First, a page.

Friday, March 21, 2008

Red vestments, Black vestments; Two Liturgical Forms, Two Liturgical Colours

Black vestments are a topic I seem to post on twice a year: All Souls Day and Good Friday. Here is my post from around All Souls: A Modest Proposal to Modern Rite Parish Priests: Use Black Vestments this All Souls Day

Unfortunately on Good Friday only red is listed as an option in the rubrics of the modern Roman missal. I would propose this is a task for the reform of the reform -- to restore, at very least, an option for black vestments to be used on Good Friday.

In the usus antiquior pictures that you will no doubt see here on the NLM today, black vestments are what are specified. The Catholic Encyclopedia explains it this way:

A black fast, black vestments, a denuded altar, the slow and solemn chanting of the sufferings of Christ, prayers for all those for whom He died, the unveiling and reverencing of the Crucifix, these take the place of the usual festal liturgy; while the lights in the chapel of repose and the Mass of the Presanctified is followed by the recital of vespers, and the removal of the linen cloth from the altar ("Vespers are recited without chant and the altar is denuded").

Obviously red is a colour we in the West associate with two things in particular: Pentecost and Martyrs. As regards the latter, the association is specifically made to the blood of martyrs, so this would seem to be the relevant symbolic tie-in between Christ's Passion and death and red vestments.

But I have often proposed that black is, culturally (at least in the West), an arguably more potent symbol of mourning and sorrow than either purple for funerals (let alone white, but for the case of infants) or red for Good Friday. I have therefore encouraged each year a revival of the use of black in the modern form of the Roman liturgy (where that option is given of course).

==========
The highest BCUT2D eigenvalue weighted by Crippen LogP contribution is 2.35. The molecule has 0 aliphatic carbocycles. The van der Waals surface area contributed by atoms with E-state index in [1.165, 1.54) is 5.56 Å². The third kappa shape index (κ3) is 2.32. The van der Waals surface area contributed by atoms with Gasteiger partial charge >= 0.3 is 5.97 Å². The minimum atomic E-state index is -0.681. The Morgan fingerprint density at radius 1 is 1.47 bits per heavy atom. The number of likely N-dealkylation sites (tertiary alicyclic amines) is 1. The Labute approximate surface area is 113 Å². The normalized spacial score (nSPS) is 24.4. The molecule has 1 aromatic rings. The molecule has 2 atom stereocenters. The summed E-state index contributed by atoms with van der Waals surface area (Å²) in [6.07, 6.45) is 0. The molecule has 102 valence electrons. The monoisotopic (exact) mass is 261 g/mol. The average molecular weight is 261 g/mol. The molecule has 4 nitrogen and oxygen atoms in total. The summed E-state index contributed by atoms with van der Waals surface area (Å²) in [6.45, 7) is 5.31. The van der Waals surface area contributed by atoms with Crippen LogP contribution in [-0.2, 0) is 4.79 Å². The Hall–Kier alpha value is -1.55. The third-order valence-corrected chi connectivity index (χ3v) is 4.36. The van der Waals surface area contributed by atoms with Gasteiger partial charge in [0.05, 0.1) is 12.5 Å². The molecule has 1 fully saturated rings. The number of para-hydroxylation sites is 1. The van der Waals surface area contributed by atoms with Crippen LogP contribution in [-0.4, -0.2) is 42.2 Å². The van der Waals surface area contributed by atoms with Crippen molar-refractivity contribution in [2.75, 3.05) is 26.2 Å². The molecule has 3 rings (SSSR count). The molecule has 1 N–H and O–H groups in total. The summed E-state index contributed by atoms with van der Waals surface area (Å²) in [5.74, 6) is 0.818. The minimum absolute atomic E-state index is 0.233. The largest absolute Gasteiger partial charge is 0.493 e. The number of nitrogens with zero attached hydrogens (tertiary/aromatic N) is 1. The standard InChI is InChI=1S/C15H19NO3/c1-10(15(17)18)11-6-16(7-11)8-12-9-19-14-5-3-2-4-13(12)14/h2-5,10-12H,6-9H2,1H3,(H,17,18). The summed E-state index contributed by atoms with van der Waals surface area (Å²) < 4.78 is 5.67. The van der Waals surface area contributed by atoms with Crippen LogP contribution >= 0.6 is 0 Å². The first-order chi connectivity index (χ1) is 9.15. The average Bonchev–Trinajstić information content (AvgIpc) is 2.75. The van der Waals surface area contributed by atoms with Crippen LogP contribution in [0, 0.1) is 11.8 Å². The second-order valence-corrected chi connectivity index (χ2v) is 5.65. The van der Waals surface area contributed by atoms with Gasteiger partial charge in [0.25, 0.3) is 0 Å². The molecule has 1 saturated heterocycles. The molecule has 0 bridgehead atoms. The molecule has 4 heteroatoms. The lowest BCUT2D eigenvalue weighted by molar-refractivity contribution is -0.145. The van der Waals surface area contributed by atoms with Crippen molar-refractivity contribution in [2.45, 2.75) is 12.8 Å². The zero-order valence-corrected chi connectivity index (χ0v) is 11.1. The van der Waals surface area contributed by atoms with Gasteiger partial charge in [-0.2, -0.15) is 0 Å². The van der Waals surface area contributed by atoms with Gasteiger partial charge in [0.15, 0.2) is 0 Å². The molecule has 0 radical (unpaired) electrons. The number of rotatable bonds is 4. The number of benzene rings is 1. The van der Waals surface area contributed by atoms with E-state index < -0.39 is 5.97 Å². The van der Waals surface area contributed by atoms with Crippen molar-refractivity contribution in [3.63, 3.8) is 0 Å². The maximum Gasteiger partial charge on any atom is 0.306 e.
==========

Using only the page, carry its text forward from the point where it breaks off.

It strikes me that the Good Friday liturgy is oriented toward the somber expression of sorrow for Christ's Passion and Death, complete with prostrations, a stripped altar, an absent Eucharistic Lord, veiled images and so forth. The Lord is, symbolically, in the tomb. He is dead; "[he] was crucified also for us under Pontius Pilate, suffered and was buried". One can see why black, a symbol of death, sorrow and mourning, was used, and perhaps also why it should again be allowed, at very least as an option, in the modern Roman liturgy.

Now proposing black might be a more potent cultural and liturgical symbol suited to the liturgical symbolism of Good Friday is one thing, and saying red is inappropriate is entirely another. So let me be clear that I am not arguing that red as a liturgical colour for Good Friday is inappropriate. I think one can make the case that there are indeed also relevant, symbolic tie-in's to the symbolism of blood shed for some greater, heavenly purpose.

That said, black has been our Roman rite tradition on this day for some time and I think this element of continuity with tradition cannot be lost and bears with it a relevance and value in and of itself, particularly if we take the hermeneutic of continuity into account.

Likewise, the fact that black bears such unique and strong symbolic associations with the aforementioned themes of death and mourning makes it particularly well-suited to the tone of the Good Friday liturgy and is perhaps also very didactically suited to instructing people about the sorrow we should feel at Christ's Passion and Death for our sins; the torture and death of the Son of God; the spotless Lamb.

Bearing these reasons in mind, while I should be delighted were the Pope to restore black as the usage for both forms of the Roman liturgy for this day, at very least I believe that black should be restored as an option for the modern Roman liturgy.

Perhaps that will be part of the "mutual enriching" that the Pope spoke of in Summorum Pontificum.

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